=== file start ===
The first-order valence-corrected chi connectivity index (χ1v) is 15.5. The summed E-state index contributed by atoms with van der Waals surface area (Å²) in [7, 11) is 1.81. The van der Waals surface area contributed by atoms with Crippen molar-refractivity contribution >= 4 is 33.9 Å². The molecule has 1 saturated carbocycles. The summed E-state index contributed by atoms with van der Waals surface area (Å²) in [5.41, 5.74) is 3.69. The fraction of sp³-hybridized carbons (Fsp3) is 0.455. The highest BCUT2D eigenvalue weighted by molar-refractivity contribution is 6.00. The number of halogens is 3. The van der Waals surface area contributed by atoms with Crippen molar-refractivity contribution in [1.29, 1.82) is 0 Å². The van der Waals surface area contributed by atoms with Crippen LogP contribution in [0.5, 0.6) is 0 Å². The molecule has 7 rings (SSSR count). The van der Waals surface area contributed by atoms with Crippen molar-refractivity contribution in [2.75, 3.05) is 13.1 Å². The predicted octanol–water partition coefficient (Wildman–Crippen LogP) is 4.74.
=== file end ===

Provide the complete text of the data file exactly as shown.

The first-order valence-corrected chi connectivity index (χ1v) is 15.5. The summed E-state index contributed by atoms with van der Waals surface area (Å²) in [7, 11) is 1.81. The van der Waals surface area contributed by atoms with Crippen molar-refractivity contribution >= 4 is 33.9 Å². The molecule has 1 saturated carbocycles. The summed E-state index contributed by atoms with van der Waals surface area (Å²) in [5.41, 5.74) is 3.69. The fraction of sp³-hybridized carbons (Fsp3) is 0.455. The highest BCUT2D eigenvalue weighted by molar-refractivity contribution is 6.00. The number of halogens is 3. The van der Waals surface area contributed by atoms with Crippen molar-refractivity contribution in [1.29, 1.82) is 0 Å². The van der Waals surface area contributed by atoms with Crippen LogP contribution in [0.5, 0.6) is 0 Å². The molecule has 7 rings (SSSR count). The van der Waals surface area contributed by atoms with Crippen molar-refractivity contribution in [2.75, 3.05) is 13.1 Å². The predicted octanol–water partition coefficient (Wildman–Crippen LogP) is 4.74.